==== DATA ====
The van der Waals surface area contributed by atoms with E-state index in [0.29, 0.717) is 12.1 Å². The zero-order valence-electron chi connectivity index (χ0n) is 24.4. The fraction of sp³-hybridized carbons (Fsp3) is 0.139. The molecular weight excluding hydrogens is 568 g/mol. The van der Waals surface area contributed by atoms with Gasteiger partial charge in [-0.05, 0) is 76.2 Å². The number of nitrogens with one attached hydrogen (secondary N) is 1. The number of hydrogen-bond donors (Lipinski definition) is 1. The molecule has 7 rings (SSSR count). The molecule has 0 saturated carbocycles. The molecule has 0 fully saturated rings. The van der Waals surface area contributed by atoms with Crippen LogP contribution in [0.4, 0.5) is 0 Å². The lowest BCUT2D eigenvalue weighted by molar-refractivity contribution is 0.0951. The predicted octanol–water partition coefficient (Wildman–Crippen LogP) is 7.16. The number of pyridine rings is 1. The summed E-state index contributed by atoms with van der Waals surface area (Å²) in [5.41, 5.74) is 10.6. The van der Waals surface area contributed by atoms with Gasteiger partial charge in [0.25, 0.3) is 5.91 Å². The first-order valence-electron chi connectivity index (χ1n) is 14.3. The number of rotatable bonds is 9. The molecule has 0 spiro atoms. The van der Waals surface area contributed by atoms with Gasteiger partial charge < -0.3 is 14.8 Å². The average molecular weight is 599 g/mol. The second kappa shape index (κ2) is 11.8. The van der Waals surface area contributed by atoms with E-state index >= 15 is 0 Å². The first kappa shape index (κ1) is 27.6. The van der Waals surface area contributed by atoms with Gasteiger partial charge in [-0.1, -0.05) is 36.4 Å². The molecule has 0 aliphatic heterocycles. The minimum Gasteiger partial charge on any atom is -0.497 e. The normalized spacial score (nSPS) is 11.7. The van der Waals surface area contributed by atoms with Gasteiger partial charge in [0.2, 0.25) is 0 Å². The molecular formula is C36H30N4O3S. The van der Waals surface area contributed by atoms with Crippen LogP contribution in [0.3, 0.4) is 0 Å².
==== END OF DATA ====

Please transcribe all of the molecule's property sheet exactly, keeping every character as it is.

The van der Waals surface area contributed by atoms with E-state index in [0.29, 0.717) is 12.1 Å². The zero-order valence-electron chi connectivity index (χ0n) is 24.4. The fraction of sp³-hybridized carbons (Fsp3) is 0.139. The molecular weight excluding hydrogens is 568 g/mol. The van der Waals surface area contributed by atoms with Gasteiger partial charge in [-0.05, 0) is 76.2 Å². The number of nitrogens with one attached hydrogen (secondary N) is 1. The number of hydrogen-bond donors (Lipinski definition) is 1. The molecule has 7 rings (SSSR count). The molecule has 0 saturated carbocycles. The molecule has 0 fully saturated rings. The van der Waals surface area contributed by atoms with Crippen LogP contribution in [0.4, 0.5) is 0 Å². The lowest BCUT2D eigenvalue weighted by molar-refractivity contribution is 0.0951. The predicted octanol–water partition coefficient (Wildman–Crippen LogP) is 7.16. The number of pyridine rings is 1. The summed E-state index contributed by atoms with van der Waals surface area (Å²) in [5.41, 5.74) is 10.6. The van der Waals surface area contributed by atoms with Gasteiger partial charge in [0.25, 0.3) is 5.91 Å². The first-order valence-electron chi connectivity index (χ1n) is 14.3. The number of rotatable bonds is 9. The molecule has 0 spiro atoms. The van der Waals surface area contributed by atoms with Gasteiger partial charge < -0.3 is 14.8 Å². The average molecular weight is 599 g/mol. The second kappa shape index (κ2) is 11.8. The van der Waals surface area contributed by atoms with E-state index >= 15 is 0 Å². The first kappa shape index (κ1) is 27.6. The van der Waals surface area contributed by atoms with Gasteiger partial charge in [-0.1, -0.05) is 36.4 Å². The molecule has 0 aliphatic heterocycles. The minimum Gasteiger partial charge on any atom is -0.497 e. The normalized spacial score (nSPS) is 11.7. The van der Waals surface area contributed by atoms with Gasteiger partial charge in [0.2, 0.25) is 0 Å². The molecular formula is C36H30N4O3S. The van der Waals surface area contributed by atoms with Crippen LogP contribution in [0.3, 0.4) is 0 Å².